The Senate rejection of repeal of ObamaCare, coupled with its obvious failure, leaves Americans in a hell of a mess.
Because of the inherent problems in the ObamaCare law, premiums will continue to skyrocket and outpace subsidies. More insurance firms will refuse to participate and people will be stuck.
In addition, President Trump is likely to take two actions that are good policies but will worsen the situation:
1. He will probably direct his agencies, including the IRS, to stop enforcing the requirement that everybody buy insurance. Last year, six million people ran afoul of the requirement and had to pay fines of averaging $500 each. If nobody has to buy insurance, more and more people will refuse to do so. That will leave older and sicker people in the insurance pool and drive rates even higher.
2. Trump will probably refuse to pay extra money to insurance companies under ObamaCare. The Republicans say the requirement to pay these subsidies was illegally passed because it did not originate in the House. The lower courts have agreed. And, now, the solicitor general, appointed by Trump is likely to agree also, nullifying the provision. Once the subsidies stop, every insurance company will pull out of ObamaCare and there will be nobody to write insurance.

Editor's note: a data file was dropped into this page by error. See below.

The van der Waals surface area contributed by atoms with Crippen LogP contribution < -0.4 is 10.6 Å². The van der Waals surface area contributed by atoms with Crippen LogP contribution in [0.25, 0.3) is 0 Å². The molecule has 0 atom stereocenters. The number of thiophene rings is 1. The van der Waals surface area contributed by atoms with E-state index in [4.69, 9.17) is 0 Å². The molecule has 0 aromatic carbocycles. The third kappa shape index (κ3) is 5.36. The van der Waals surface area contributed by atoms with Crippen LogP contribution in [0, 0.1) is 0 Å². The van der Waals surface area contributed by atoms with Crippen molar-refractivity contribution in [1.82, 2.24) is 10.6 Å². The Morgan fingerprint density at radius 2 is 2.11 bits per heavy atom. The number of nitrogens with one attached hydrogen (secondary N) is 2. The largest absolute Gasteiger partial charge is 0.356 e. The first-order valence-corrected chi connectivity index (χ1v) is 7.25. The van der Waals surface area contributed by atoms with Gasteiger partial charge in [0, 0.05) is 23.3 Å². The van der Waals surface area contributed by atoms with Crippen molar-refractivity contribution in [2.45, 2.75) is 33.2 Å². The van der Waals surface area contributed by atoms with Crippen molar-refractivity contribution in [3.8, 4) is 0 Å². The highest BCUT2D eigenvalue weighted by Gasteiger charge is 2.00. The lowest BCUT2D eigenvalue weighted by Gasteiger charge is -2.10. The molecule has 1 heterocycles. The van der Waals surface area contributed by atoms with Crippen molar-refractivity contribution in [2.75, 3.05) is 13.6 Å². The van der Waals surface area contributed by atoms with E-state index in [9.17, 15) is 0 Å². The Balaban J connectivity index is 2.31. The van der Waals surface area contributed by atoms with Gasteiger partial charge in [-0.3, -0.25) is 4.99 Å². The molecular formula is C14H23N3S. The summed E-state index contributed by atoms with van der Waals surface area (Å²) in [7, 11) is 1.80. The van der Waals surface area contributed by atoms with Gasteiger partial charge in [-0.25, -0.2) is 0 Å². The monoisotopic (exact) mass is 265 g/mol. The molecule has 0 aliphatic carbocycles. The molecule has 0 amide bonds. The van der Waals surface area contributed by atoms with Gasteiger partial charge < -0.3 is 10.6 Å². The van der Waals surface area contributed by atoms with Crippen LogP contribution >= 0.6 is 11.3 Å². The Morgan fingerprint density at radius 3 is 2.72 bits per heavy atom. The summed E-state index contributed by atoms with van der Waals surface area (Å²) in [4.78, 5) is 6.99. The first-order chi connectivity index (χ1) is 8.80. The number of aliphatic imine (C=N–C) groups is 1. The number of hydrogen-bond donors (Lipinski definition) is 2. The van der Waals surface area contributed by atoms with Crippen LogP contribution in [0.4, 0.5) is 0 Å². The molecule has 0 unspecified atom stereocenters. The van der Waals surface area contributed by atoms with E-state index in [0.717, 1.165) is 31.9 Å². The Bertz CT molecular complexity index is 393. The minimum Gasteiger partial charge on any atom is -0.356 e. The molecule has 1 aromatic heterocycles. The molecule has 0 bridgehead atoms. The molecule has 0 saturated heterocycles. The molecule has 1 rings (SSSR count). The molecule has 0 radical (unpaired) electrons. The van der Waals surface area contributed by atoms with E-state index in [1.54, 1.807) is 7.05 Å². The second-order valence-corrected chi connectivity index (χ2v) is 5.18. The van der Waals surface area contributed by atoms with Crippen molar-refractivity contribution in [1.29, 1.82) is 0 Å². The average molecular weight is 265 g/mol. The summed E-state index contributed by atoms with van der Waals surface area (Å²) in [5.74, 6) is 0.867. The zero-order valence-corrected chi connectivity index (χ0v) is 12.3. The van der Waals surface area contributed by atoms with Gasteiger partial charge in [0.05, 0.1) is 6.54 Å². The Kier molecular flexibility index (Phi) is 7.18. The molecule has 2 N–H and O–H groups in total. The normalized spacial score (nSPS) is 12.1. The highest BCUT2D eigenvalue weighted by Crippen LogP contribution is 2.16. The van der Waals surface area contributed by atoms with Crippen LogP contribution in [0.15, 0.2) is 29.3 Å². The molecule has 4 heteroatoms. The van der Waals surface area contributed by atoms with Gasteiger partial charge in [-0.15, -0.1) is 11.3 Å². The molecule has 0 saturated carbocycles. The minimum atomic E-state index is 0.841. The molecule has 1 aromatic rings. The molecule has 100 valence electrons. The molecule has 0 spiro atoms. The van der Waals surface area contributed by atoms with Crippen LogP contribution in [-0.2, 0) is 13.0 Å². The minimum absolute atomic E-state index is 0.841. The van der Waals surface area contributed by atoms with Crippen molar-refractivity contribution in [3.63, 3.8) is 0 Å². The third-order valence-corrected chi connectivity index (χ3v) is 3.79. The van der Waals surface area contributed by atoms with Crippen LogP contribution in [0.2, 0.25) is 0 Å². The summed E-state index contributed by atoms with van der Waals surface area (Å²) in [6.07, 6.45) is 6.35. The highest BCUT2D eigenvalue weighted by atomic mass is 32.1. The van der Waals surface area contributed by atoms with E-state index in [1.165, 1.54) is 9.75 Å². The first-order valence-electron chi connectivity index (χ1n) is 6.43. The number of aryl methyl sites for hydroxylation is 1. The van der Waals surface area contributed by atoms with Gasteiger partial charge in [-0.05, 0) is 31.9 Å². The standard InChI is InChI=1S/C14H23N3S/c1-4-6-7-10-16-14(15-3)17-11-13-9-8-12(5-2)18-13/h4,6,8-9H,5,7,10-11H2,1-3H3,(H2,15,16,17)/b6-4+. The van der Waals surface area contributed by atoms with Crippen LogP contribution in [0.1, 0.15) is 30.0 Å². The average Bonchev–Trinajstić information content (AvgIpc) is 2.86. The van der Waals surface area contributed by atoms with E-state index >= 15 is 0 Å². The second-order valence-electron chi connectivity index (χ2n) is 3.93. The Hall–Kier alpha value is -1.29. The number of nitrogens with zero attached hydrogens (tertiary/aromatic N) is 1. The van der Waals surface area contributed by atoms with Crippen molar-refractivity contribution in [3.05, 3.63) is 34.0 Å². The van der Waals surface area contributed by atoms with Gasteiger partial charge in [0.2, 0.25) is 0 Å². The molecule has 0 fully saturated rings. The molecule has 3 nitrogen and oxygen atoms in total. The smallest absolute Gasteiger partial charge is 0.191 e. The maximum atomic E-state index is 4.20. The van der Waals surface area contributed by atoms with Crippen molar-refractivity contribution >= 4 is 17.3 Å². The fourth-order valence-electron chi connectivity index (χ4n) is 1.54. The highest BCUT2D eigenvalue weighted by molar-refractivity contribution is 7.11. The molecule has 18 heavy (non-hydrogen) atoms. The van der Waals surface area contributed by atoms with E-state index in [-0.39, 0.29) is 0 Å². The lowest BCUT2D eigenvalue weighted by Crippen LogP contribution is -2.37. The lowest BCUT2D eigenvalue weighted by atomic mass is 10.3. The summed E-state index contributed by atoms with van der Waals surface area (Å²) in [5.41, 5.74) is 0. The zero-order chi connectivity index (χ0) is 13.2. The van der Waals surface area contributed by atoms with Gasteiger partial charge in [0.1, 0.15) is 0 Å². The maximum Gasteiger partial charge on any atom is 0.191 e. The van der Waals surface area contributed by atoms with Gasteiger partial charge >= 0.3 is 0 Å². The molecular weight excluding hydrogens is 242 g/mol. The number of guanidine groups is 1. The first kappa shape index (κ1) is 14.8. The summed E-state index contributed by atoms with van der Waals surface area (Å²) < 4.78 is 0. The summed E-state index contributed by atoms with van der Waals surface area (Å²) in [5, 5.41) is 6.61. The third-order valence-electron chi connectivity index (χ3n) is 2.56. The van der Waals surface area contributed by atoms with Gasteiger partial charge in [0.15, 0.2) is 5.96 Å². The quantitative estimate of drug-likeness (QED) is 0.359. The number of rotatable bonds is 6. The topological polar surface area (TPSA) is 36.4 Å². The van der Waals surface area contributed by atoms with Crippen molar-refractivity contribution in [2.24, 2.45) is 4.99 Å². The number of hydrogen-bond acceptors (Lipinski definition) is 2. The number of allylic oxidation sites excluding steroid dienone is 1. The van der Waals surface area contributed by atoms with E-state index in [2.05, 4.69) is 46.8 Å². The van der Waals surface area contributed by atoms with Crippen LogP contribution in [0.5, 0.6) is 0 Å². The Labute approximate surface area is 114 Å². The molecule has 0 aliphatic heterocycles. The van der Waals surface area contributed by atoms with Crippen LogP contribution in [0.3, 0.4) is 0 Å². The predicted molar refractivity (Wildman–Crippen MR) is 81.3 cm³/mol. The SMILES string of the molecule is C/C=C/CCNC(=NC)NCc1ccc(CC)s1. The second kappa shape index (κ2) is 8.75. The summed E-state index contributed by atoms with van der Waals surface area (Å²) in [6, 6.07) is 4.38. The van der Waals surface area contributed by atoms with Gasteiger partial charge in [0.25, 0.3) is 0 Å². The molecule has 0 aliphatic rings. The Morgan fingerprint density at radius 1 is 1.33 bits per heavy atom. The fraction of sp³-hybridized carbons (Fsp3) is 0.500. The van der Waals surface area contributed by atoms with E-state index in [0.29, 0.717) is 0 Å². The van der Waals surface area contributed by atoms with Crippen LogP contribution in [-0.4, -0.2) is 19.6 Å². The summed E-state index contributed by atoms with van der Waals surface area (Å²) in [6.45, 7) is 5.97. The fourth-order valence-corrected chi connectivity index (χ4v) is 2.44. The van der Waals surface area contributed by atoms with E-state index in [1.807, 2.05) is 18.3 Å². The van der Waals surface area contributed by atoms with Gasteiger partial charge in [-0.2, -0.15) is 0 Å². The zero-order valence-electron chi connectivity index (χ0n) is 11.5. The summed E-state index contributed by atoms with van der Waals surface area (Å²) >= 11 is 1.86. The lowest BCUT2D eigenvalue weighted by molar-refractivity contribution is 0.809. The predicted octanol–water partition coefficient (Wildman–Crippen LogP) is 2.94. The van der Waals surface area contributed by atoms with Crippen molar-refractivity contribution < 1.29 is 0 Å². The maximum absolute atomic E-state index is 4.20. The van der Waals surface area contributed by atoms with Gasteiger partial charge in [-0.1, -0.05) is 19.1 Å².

This will leave Americans with no good choices.
ObamaCare, which remains on the books, makes it illegal to buy an insurance policy that does not cover everything (even if you don’t want or need it) and for insurance companies to vary premiums based on risk. So all Americans will find their premiums going up by a prohibitive amount and won’t find any companies willing to write insurance.
They will be stuck.
This real gridlock will be mirrored by the political gridlock in DC. We can expect four groupings in the Senate:
1. Single-Payer — Backed by the left of the Democratic Party, they will want simply to put everybody on Medicare and raise the tax accordingly, banning private insurance. Likely about 30 Senators will support this.
2. ObamaCare — Continue the current system. Make some minor adjustments. Require the payment of insurance company subsidies. Require enforcement of the mandate to buy insurance. About 20 Senators, all Dems.
3. The McConnell-Cruz Bill — Got 45 votes in the Senate. Eliminate the mandate. Subsidize high risk patients or those with pre-existing conditions. Curb insurance bailouts. And eliminate the Medicaid entitlement. About 30 Senators, all GOP will opt for this approach.
4. Repeal ObamaCare With No Replacement — No government role. Let anyone buy any insurance they want and let insurance companies offer whatever they want. About 20 Senators, all Republican, will probably prefer this alternative.
As in a government shutdown, the deadlock will last until somebody blinks. President Trump will be happy with options three or four, but the lack of unity in his party will cripple his ability to pass it.
But with ObamaCare crashing around him, he probably can bully the Dems into compromising or make them pay too high a price for failing to do so. After all, he has the biggest microphone in town.
Senator McCain will keep his seat as long as his health permits.
See you in a few months.
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